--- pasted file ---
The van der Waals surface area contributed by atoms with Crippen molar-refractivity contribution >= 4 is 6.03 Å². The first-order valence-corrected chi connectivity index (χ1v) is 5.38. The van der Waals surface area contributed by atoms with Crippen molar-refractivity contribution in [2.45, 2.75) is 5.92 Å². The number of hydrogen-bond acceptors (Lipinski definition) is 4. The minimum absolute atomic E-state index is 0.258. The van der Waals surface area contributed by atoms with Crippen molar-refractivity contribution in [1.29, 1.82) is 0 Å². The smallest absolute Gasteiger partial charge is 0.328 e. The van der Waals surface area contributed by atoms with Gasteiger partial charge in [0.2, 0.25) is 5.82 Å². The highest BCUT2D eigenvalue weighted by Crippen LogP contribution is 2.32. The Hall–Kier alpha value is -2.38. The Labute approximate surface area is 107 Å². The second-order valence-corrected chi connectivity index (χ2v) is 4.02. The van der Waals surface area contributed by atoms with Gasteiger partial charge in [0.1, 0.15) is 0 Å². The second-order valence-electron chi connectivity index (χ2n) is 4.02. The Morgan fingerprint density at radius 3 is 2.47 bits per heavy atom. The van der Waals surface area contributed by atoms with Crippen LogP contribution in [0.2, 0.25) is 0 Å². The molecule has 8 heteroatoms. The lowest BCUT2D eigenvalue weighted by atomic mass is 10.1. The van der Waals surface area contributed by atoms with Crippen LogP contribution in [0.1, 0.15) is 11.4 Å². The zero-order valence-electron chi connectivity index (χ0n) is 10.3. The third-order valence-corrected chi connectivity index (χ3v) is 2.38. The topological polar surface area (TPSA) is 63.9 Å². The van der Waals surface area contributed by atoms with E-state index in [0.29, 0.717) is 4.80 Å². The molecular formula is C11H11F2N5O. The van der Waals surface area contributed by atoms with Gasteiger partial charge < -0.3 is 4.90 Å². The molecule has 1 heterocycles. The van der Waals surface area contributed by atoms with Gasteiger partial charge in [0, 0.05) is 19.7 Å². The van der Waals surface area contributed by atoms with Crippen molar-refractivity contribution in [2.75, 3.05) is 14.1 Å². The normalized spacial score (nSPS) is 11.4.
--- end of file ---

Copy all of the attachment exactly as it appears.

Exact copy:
The van der Waals surface area contributed by atoms with Crippen molar-refractivity contribution >= 4 is 6.03 Å². The first-order valence-corrected chi connectivity index (χ1v) is 5.38. The van der Waals surface area contributed by atoms with Crippen molar-refractivity contribution in [2.45, 2.75) is 5.92 Å². The number of hydrogen-bond acceptors (Lipinski definition) is 4. The minimum absolute atomic E-state index is 0.258. The van der Waals surface area contributed by atoms with Crippen molar-refractivity contribution in [1.29, 1.82) is 0 Å². The smallest absolute Gasteiger partial charge is 0.328 e. The van der Waals surface area contributed by atoms with Gasteiger partial charge in [0.2, 0.25) is 5.82 Å². The highest BCUT2D eigenvalue weighted by Crippen LogP contribution is 2.32. The Hall–Kier alpha value is -2.38. The Labute approximate surface area is 107 Å². The second-order valence-corrected chi connectivity index (χ2v) is 4.02. The van der Waals surface area contributed by atoms with Gasteiger partial charge in [0.1, 0.15) is 0 Å². The second-order valence-electron chi connectivity index (χ2n) is 4.02. The Morgan fingerprint density at radius 3 is 2.47 bits per heavy atom. The van der Waals surface area contributed by atoms with Crippen LogP contribution in [0.2, 0.25) is 0 Å². The molecule has 8 heteroatoms. The lowest BCUT2D eigenvalue weighted by atomic mass is 10.1. The van der Waals surface area contributed by atoms with Crippen LogP contribution in [0.1, 0.15) is 11.4 Å². The zero-order valence-electron chi connectivity index (χ0n) is 10.3. The third-order valence-corrected chi connectivity index (χ3v) is 2.38. The topological polar surface area (TPSA) is 63.9 Å². The van der Waals surface area contributed by atoms with E-state index in [0.29, 0.717) is 4.80 Å². The molecular formula is C11H11F2N5O. The van der Waals surface area contributed by atoms with Gasteiger partial charge < -0.3 is 4.90 Å². The molecule has 1 heterocycles. The van der Waals surface area contributed by atoms with Gasteiger partial charge in [0, 0.05) is 19.7 Å². The van der Waals surface area contributed by atoms with Crippen molar-refractivity contribution in [2.75, 3.05) is 14.1 Å². The normalized spacial score (nSPS) is 11.4.